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The Art(s) of Teaching: UMS Mellon Faculty Institute on Arts Academic Integration

at the inaugural faculty institute
Photo: At the inaugural Faculty Institute.

How can a symphony inform a course in environmental science? What can a dance teach us about literature? How might we use a play to discuss history, psychology, or political science? In an innovative new program for faculty at the University of Michigan’s College of Literature, Sciences, and the Arts, UMS is tackling those questions in order to create exciting new learning opportunities for U-M undergraduate students.

The UMS Mellon Faculty Institute on Arts Academic Integration is one of the signature programs of our UMS Mellon Initiative, a three-year pilot funded by the Andrew W. Mellon foundation to bring UMS’s performances and arts-integrative learning strategies into undergraduate classrooms across the curriculum at the University of Michigan. An inaugural cohort of fifteen faculty fellows is engaging in a two year process that will culminate in the 2015-2016 academic year with the creation of new or substantially revised courses in their home disciplines that incorporate UMS performances and/or performing arts learning strategies.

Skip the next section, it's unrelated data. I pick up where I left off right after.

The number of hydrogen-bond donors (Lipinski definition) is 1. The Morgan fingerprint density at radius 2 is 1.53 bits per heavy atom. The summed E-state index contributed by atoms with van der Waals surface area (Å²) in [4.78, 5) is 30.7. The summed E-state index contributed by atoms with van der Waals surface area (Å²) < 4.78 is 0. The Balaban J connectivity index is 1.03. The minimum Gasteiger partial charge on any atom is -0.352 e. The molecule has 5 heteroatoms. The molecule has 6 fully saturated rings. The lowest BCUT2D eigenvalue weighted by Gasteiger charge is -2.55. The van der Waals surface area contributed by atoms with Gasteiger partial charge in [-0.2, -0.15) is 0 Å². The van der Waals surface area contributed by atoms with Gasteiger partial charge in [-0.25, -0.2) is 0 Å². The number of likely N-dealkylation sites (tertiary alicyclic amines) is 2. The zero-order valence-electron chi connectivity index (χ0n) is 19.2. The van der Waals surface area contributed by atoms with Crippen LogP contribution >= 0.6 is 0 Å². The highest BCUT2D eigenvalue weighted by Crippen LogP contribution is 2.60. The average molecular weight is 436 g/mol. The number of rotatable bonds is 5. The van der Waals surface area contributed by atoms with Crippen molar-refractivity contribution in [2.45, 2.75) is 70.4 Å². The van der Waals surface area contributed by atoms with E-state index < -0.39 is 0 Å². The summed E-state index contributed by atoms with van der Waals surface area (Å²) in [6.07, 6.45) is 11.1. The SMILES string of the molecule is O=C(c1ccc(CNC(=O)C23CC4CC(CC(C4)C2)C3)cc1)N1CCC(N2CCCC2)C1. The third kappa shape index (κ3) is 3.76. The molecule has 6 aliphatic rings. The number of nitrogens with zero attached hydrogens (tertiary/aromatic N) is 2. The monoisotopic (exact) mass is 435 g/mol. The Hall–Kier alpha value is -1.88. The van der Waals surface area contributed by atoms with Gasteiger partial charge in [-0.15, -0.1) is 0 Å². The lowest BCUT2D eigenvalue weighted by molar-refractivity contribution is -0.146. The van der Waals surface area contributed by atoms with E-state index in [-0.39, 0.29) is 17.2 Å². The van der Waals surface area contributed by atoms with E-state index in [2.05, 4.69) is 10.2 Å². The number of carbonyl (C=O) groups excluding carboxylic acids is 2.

The members of our first class of UMS Mellon Faculty Fellows are:

  • Kelly Askew: Associate Professor, Anthropology and Afro-American and African Studies
  • Ruth Caston: Assistant Professor, Classical Studies
  • Jacqueline Courteau: Lecturer and Academic Adviser, Program in the Environment
  • Deirdre de la Cruz: Assistant Professor, Asian Languages and Cultures and History
  • Scott Ellsworth: Lecturer, Afro-American and African Studies
  • Jeffrey Evans: Associate Professor of Psychology and Faculty Counselor, Residential College, and Adjunct Associate Professor of Physical Medicine and Rehabilitation, the Medical School
  • Linda Gregerson: Professor, English Language and Literature
  • Colin Gunckel: Assistant Professor, American Culture and Screen Arts and Cultures
  • Petra Kuppers: Professor, English Languages and Literatures, Women’s Studies, Art and Theatre
  • Farina Mir: Associate Professor, History and Director, Center for South Asian Studies)
  • Adela Pinch: Professor, English and Women’s Studies
  • Colleen Seifert: Professor, Psychology
  • Carol Tell: Director, Lloyd Hall Scholars Program, and Lecturer, Sweetland Writing Center
  • Cody Walker: Lecturer, English Language and Literature

We launched the program in May with a two-day intensive of workshops and talks that I co-facilitated with Marjorie Horton, the Assistant Dean of Undergraduate Education in the College of Literature, Sciences, and the Arts (LSA). The intensive was designed to create a strong sense of community among the Faculty Fellows and to provide them with strategies and specific examples from experienced arts educators to inspire their own course development process.

The event included:

  • A keynote and workshop on arts and civic dialogue with Michael Rohd, Assistant Professor of Theatre at Northwestern University and the Director of the Center for Performance and Civic Practice.